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Monkeys are pretty good at math: What about other animals?

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Monkeys are able to perform math at a fairly advanced level, according to new research. Margaret Livingstone at Harvard Medical School led the investigation showing rhesus macaques are able to perform mathematical tasks. The last common ancestor of that primate and humans lived 25 million years ago. 

Rhesus monkeys were taught to associate 26 symbols -- the numbers 0 to 9, plus 16 letters of the Latin alphabet -- to represent the numbers 10 to 25. The primates were then given the opportunity to select how many drops of a liquid treat to drink. They responded by selecting the higher number up to 90 percent of the time. 

"[T]hey were performing a calculation, not just memorizing the value of each combination," researchers wrote in the article detailing their discovery.

Several animal species are also able to tell which of two clusters of dots has a greater number of marks. This shows the ability to count, and the notion of "greater" versus "lesser." 

Dolphins could use complex mathematics to hunt, according to a 2012 study. The Dolphin Research Center in Florida also reports that the marine mammals are able to process complex mathematical ideas.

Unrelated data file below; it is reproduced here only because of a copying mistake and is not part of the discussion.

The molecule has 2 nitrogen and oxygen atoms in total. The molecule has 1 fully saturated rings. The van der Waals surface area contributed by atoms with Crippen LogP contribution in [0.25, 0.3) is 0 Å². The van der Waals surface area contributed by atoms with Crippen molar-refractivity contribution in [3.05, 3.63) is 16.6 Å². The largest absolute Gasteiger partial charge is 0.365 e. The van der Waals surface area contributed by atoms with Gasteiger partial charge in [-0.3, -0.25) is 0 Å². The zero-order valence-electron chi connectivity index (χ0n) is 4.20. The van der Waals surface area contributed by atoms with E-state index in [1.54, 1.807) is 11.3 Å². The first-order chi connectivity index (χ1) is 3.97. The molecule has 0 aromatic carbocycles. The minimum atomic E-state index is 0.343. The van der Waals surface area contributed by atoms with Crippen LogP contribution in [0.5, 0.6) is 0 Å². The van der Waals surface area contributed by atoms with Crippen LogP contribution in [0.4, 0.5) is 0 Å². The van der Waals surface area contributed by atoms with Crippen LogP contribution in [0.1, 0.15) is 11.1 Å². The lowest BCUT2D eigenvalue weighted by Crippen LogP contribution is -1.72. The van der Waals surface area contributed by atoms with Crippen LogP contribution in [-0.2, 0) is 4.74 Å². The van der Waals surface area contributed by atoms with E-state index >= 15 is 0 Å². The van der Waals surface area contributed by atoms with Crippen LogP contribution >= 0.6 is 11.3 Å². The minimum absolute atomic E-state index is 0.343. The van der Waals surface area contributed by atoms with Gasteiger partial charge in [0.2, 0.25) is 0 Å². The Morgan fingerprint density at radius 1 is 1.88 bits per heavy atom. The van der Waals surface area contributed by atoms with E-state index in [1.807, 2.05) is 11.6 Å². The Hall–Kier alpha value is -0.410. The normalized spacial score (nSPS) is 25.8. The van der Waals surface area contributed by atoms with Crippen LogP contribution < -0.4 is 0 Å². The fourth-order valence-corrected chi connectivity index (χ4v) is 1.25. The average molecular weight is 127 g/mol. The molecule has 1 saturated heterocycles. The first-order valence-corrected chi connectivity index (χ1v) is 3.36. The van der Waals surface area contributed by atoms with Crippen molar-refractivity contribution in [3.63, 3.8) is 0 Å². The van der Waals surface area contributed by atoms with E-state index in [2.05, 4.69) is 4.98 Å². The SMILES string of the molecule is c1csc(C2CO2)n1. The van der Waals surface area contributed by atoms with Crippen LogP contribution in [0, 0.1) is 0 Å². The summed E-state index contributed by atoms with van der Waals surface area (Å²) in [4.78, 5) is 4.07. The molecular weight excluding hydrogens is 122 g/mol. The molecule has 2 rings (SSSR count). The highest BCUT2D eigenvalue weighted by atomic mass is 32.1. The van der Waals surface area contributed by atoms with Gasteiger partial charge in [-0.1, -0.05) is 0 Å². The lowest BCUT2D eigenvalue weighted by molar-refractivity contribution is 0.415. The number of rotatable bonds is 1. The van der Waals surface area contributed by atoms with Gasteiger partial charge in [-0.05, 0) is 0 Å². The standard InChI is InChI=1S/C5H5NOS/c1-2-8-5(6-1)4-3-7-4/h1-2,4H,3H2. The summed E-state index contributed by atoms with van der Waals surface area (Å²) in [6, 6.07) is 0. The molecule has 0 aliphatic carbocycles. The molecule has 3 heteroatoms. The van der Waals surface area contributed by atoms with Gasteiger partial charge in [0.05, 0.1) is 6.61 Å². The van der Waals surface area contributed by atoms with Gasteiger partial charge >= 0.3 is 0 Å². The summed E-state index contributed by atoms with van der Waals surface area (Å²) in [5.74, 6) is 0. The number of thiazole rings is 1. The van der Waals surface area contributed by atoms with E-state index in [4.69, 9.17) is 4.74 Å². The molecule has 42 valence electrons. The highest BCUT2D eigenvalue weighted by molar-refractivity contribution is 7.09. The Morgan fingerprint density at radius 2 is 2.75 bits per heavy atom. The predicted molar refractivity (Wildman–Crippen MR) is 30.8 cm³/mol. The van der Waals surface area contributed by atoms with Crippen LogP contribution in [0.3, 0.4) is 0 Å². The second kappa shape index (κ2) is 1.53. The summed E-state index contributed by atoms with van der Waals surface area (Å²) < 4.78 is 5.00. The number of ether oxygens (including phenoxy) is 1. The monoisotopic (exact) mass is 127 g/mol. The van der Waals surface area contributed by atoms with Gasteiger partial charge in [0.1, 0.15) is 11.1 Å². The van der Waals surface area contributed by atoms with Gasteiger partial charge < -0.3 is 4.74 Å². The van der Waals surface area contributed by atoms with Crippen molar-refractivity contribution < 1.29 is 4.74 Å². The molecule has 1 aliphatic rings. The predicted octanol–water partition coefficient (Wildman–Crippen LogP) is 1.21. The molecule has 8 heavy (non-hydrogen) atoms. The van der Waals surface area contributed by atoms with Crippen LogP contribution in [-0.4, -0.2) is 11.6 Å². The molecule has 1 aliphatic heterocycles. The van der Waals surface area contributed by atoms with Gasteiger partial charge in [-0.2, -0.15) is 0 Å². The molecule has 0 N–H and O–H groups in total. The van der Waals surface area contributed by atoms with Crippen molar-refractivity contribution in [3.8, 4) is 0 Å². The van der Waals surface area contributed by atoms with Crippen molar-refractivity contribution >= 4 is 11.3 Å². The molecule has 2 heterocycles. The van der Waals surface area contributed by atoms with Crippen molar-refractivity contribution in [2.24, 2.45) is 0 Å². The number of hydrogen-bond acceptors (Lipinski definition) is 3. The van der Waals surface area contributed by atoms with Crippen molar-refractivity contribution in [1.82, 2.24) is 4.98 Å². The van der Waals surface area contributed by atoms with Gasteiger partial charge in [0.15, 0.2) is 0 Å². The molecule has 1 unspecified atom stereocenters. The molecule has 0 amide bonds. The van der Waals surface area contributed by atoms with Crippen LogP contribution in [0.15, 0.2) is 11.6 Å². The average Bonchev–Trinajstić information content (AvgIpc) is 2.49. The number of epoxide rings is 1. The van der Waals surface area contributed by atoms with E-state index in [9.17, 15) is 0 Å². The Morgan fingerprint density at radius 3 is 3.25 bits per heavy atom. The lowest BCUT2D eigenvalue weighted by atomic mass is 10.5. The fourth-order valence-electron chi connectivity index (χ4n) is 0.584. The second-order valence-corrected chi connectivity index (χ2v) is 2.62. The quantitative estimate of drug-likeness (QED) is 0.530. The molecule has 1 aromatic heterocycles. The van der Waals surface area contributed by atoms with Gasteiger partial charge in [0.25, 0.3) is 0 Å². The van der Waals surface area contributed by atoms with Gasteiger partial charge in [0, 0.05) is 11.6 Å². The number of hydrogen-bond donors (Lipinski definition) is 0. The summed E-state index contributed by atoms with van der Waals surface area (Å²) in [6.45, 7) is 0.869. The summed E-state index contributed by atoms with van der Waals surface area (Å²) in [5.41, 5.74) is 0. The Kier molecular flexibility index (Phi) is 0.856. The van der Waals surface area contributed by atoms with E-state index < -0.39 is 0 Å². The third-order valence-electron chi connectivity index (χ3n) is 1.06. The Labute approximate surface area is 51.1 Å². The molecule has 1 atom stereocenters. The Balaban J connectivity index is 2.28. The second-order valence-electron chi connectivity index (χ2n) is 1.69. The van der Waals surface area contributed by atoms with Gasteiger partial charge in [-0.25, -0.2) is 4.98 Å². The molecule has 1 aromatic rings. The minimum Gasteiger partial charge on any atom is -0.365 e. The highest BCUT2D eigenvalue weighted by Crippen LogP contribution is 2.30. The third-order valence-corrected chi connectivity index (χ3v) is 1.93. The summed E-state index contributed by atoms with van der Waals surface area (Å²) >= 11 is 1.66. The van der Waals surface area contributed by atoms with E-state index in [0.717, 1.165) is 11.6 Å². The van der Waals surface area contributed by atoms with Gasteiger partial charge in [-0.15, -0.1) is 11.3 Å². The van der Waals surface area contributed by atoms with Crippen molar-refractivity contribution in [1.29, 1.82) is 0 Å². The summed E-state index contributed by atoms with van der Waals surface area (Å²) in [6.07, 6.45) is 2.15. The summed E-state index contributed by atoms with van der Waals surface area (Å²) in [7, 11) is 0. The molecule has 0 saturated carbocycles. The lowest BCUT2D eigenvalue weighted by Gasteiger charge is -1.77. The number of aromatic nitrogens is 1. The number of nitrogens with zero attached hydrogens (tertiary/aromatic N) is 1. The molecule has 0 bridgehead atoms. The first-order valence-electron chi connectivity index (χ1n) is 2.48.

Chimpanzees have been recorded performing simple mathematical tasks, in an experiment that looked to see if the primates could add together the number of chocolates in a pair of bowls. 

In 2011, it was found that pigeons possess a wide range of mathematical skills, including the ability to learn abstract rules of mathematics. Only human beings and rhesus monkeys were known to perform better than pigeons at these tasks. 

Even chickens as young as three days old can count and compare numbers. When researchers showed balls to chicks, then hid some behind screens, and displayed the remainder, chickens could add and subtract to determine where the balls were hidden. 

Cataglyphis fortis is an ant which lives in the deserts of Tunisia. This tiny creature is able to perform simple geometry. Ants generally use chemical trails and visual landmarks to guide them in journeys to and from their home. In the desert, neither of these methods is effective. Instead, C. fortis remembers which direction it traveled, and calculates the most direct route back to the colony. 

Not all claims of the mathematical abilities of animals turn out to be real. Clever Hans was a horse who lived in the early 20th century. His owner, Wilhelm von Osten, claimed Hans could answer complex questions using hoof taps. Careful examination in 1907 revealed Hans was reacting to subtle body language of his human questioners. Today, that possibility in tests is known as the "Clever Hans effect." 

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